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Data Visualization: What is Data Visualization?

Tools, tips, and resources on creating visual representations of data, including infographics, charts and graphs, and more.

What is Data Visualization?

Data visualization refers to communicating relevant information visually, through the use of tools such as infographics, maps, charts, graphics and interactive data displays. Dense information and complex data can be made understandable and relevant through this form of visual communication. With the help of software and good design principles, complex and repetitive statistical data can be rendered into visual schemas that readers can better understand at a glance.

Three Perspectives on Data Visualization

Providing context and presenting data in a visually appealing way that can be easily understood by readers is paramount, whether you’re teaching in a classroom setting, presenting research materials or persuading business clients.

Imagine if you wanted to find out what types of alcohol British Columbians consumed the most in 2012.

Would you prefer the information in a spreadsheet? Or would you prefer this in a graph?

 

Keep in mind that the spreadsheet itself is also a form of visualization - just not a very interesting one to look at. Numbers on a spreadsheet don’t often mean much at a glance, while the graph format makes the information more memorable, providing a sense of scale and putting the sales of these different beverages in perspective.

David McCandless, a guru in the field of data visualization, said in an infographic that the best visualization combines:

  • Information (data)
  • A story (concept)
  • A goal (the purpose)
  • Visual elements (metaphors)

The right combination of these elements will allow you to deliver knowledge in a way that is informative, relevant, and most of all, interesting.

Visualization can give birth to new points of view by making data analysis accessible for both scholars and novices. Hans Rosling, in his TED talk Let My Dataset Change Your Mindset, dispels many of the misconceptions surrounding long-life expectancies in the Western world and short-life expectancies in developing world. Rosling achieves this by turning summary statistics into interactive graphics, allowing viewers to better track global socio-economic development.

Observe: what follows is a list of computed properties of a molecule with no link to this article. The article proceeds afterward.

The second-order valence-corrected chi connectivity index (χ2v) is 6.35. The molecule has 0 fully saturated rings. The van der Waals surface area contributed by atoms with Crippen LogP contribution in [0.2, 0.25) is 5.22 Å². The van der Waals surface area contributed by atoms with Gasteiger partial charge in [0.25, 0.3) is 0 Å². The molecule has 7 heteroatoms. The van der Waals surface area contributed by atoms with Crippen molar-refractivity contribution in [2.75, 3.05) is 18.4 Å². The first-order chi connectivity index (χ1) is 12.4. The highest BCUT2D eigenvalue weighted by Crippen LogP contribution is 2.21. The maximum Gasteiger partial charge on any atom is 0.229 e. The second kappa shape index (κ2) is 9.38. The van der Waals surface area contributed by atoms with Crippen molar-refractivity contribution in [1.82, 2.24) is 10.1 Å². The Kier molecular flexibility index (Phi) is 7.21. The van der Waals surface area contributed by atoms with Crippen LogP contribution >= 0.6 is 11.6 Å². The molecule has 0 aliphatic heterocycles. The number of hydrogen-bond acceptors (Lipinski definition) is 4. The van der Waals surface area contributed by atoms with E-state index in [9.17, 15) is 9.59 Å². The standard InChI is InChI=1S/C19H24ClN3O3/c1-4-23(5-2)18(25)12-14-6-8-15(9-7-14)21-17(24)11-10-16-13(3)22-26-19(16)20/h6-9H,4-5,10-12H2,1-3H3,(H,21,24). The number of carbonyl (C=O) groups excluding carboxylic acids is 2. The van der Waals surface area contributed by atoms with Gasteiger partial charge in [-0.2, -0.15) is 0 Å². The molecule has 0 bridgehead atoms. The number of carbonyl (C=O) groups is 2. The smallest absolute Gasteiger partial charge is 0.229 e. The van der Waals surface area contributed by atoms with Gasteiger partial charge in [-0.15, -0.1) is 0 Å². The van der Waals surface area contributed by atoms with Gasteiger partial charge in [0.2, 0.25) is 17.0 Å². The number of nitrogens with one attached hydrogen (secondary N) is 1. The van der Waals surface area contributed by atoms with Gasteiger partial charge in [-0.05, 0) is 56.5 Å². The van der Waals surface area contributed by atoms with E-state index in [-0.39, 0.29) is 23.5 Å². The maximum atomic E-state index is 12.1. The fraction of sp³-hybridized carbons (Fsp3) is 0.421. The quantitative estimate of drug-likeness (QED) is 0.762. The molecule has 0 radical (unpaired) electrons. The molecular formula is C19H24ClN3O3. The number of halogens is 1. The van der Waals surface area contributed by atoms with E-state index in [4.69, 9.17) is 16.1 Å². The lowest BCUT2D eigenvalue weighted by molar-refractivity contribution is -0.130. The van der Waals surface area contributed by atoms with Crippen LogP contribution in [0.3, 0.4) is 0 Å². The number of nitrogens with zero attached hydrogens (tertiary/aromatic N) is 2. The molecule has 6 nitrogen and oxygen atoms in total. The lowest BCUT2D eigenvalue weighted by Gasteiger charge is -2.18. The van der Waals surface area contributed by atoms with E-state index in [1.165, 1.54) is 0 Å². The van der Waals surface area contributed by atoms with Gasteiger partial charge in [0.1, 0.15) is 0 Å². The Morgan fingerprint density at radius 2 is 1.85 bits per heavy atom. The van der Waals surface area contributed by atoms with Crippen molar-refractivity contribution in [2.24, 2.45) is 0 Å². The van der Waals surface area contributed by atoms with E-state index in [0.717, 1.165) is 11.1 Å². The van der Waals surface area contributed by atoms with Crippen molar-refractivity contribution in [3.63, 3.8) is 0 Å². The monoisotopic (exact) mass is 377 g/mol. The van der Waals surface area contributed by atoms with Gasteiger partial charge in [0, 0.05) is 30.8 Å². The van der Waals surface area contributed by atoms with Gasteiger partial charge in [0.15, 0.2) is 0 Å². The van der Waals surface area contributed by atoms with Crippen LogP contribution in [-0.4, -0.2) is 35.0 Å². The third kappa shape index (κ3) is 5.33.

Data Visualization and Florence Nightingale


"Diagram of the Causes of Mortality in the Army in the East" by Florence Nightingale is in the public domain

Way before data visualization became trendy, Florence Nightingale used a polar area graph to fight for reform in the British Army hospital administration.

Her iconic Diagram of the Causes of Mortality in the Army in the East was designed, in her words, “to affect thro’ the Eyes that we fail to convey to the public through their word-proof ears."

While serving in the Crimean War, Nightingale witnessed soldiers living in unsanitary, inhumane conditions, and dying because of the military hospital’s inability to coordinate the delivery of essential items, such as food and clothing. She also observed that the hospitals did not have a systematic and uniform way of recording important information, including the soldiers’ health and mortality.

In Notes on matters of the efficiency, health and the hospital administration of the British Army, Nightingale used data she collected to reveal the British hospital administration’s incompetence. Her graph shows that the majority of the soldiers did not die from war wounds (shown in red), but diseases like cholera, dysentery and scurvy (shown in blue), all of which could have been prevented in a sanitary environment (31). The black areas shown below indicate death from other causes.

To read more about Florence Nightingale and her contribution to statistics and data visualization, see M. Eileen Magnello's article, Victorian statistical graphics and the iconography of Florence Nightingale's polar area graph.

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